Tax question for guides


Not an outfitter, but, I would give this advice to any business owner. I would do both. Software so you understand the advantages of being self employed and exploit them.
CPA for the simple reasons that if you are ever audited they will represent you. If there is a question asked they can say, I dont know and you can then huddle up and make sure you answer the question correctly. Also, they should look out for your best interest and inevitably there will be questions you need to ask of a professional. When I say CPA, I dont mean the once a year tax processor. I mean a confidant that will take your calls year round. A good accountant will be the best money you spend.


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I have my own business and guide a bit too. I always have used an accountant. The costs are minimal and totally worth it IMO. I think I pay approx $450 a year to have my state and federal business returns completed by my CPA.
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Assuming you are reporting income correctly I second the opinion that you need a CPA. Many of the expenses you have to produce income are deductible. Can you depreciate a $3,000 pair of binos or spotting scope. Maybe. Vehicle expenses, most likely. ATV, maybe. Hunting clothes, probably not. A CPA can help you with these things.

You need to have your expense's detailed before you go see the CPA. When he asks you for your mileage logs and you say you don't have any isn't a good answer.

If you have a company and contract your guiding services to the outfitter can can you deduct your health insurance your company paid for you. probably.

If you do get audited and you have done something a little shady don't take a CPA with you. Take a tax attorney . There isn't any "client privilege " with a CPA. They have to divulge everything you have told them, an attorney doesn't.


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Yes and no, I am just trying to figure out which way is best to pay the least amount . To hire an accountant or use software.


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Both. An accountant will not be able to do anything if you don't have a detailed record of income and expenses. I guess you could skip the software and have an old school ledger, but that would end up increasing cpa costs as you would use more of their time explaining what and where.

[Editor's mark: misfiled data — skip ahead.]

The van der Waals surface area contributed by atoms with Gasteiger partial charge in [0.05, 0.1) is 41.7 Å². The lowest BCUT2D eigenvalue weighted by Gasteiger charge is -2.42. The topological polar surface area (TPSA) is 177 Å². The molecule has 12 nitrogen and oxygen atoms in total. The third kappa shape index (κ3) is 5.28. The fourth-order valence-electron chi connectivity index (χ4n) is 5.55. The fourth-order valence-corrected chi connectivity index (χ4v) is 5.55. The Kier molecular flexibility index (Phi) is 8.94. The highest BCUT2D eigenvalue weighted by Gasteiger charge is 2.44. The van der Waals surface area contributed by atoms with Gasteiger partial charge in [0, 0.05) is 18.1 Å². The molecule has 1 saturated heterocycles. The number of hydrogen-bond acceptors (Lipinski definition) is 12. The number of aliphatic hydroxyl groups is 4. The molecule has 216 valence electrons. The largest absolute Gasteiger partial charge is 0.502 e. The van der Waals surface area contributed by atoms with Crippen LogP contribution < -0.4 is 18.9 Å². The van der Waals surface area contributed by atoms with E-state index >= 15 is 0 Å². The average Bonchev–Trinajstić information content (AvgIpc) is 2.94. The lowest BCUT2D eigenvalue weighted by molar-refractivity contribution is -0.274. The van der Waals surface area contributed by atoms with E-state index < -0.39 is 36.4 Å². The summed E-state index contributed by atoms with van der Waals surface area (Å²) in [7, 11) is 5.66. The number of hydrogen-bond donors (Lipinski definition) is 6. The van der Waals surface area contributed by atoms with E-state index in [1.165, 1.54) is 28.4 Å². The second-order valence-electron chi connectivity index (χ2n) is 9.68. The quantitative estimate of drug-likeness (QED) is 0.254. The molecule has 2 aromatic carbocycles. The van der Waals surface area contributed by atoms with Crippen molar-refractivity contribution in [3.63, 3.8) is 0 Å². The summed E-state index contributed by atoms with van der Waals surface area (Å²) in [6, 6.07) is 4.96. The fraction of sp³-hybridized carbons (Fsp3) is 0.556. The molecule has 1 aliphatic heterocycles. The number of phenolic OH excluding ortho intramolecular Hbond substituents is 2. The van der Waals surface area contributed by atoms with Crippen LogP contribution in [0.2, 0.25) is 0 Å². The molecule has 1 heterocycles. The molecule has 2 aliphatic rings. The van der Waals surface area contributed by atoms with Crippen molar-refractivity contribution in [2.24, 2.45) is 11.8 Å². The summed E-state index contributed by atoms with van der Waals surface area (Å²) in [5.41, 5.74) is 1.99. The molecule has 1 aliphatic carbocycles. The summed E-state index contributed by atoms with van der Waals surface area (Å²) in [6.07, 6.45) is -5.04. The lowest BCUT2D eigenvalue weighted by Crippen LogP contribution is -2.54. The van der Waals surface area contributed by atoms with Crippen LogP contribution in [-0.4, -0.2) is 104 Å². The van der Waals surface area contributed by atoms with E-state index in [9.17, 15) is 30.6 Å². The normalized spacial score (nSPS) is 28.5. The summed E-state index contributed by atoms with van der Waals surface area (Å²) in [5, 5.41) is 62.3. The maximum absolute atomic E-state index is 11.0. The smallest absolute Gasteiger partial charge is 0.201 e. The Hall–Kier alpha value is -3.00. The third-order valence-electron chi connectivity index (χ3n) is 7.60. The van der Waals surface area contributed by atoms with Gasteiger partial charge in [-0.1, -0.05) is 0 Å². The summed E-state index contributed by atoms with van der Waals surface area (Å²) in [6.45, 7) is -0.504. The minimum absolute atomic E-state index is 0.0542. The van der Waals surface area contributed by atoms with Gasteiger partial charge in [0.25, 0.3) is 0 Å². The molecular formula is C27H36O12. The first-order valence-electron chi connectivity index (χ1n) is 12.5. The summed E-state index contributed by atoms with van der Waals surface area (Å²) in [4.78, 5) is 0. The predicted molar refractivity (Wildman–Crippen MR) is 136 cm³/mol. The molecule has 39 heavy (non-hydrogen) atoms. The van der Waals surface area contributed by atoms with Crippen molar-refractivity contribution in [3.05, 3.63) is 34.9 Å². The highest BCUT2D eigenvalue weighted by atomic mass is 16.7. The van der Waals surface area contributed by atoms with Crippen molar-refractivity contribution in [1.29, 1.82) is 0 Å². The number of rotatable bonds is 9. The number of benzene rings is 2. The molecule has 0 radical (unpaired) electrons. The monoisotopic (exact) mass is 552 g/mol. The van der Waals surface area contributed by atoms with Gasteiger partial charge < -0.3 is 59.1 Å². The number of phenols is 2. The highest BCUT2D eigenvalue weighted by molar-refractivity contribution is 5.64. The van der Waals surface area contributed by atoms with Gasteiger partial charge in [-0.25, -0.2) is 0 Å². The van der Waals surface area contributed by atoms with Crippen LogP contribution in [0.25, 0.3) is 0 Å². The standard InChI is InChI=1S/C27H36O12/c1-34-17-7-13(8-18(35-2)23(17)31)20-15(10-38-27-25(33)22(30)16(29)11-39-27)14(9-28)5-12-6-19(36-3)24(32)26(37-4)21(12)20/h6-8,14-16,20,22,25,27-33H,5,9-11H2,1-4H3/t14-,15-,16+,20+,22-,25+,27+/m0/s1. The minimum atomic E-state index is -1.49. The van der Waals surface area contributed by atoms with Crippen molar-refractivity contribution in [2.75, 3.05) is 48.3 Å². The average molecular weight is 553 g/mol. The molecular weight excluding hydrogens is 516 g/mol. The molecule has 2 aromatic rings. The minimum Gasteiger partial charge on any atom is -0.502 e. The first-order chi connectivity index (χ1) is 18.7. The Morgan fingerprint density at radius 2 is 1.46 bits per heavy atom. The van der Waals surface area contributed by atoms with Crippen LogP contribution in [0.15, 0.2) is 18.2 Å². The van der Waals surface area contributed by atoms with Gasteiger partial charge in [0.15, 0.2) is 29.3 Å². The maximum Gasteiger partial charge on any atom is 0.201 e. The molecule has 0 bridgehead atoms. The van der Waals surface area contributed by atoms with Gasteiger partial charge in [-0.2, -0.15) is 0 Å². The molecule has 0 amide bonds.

The question of whether or not to use a tax pro can be looked at like this: I am in construction so I'll start there. Can the average homeowner remodel their own bathroom and save some money? Sure, but I can do it better and quicker. For you as a guide: Can the average hunter kill an elk on their own? Sure, but hiring a pro will help them up their odds of killing and/or getting a better elk. The downside is cost. Same goes for your taxes. If you want to pay the least and stay legal (very important), the likelihood of you doing it as well on your own and without a cpa is very very slim.


Very Active Member
Unfortunately our tax code is so complicated and always changing that unless you are a CPA or invest significant time into learning it, you will either overpay or flag yourself for an audit. Unless you have very simple taxes, you will likely save money by paying a CPA.


Very Active Member
Disclaimer: I am a CPA, just not that kind.

But I am going to go a little against the general grain here and say the correct answer to your question is: it depends.

If you are a regular nine-to-fiver that has just done a little guiding on the side, then I think any of the available software packages would be plenty adequate for your needs (and much less expensive). This, of course, assumes you honestly answer the software's questions... ;)

If your situation is any more complex than that, you would probably reap a good return over what you would pay for a CPA's services.


Very Active Member
I got audited when I was guiding 25 years ago, I had a crappy accountant and it ended up costing me 12000.00 and the IRS agent tore me apart and did not like hunters. Like said above keep good records and a log. Some things I was able to write off but a lot of things I wasn’t.Being audited was not a great experience


Very Active Member
I'm a CPA and I recommend it in more ways than one. If you're just looking for a tax return, a CPA is not what you need. If you need business advice and would truly value the CPA services, that's the route to take. Like I tell all my clients; I may not save you money year 1, year 2, or year 3. But as I get to know you better, one of these years, something is going to change or happen and having this history and relationship, I'm going to step in and save you big.


Active Member
I have already had a very negative interaction with a bigoted to hunting bureaucrat. And the way things are going--it's going to get worse!
As my CPA said "If you are audited, it's my fight!"

How much liability do you want to take on by yourself when your family and assets are in a bureaucrats crosshairs?

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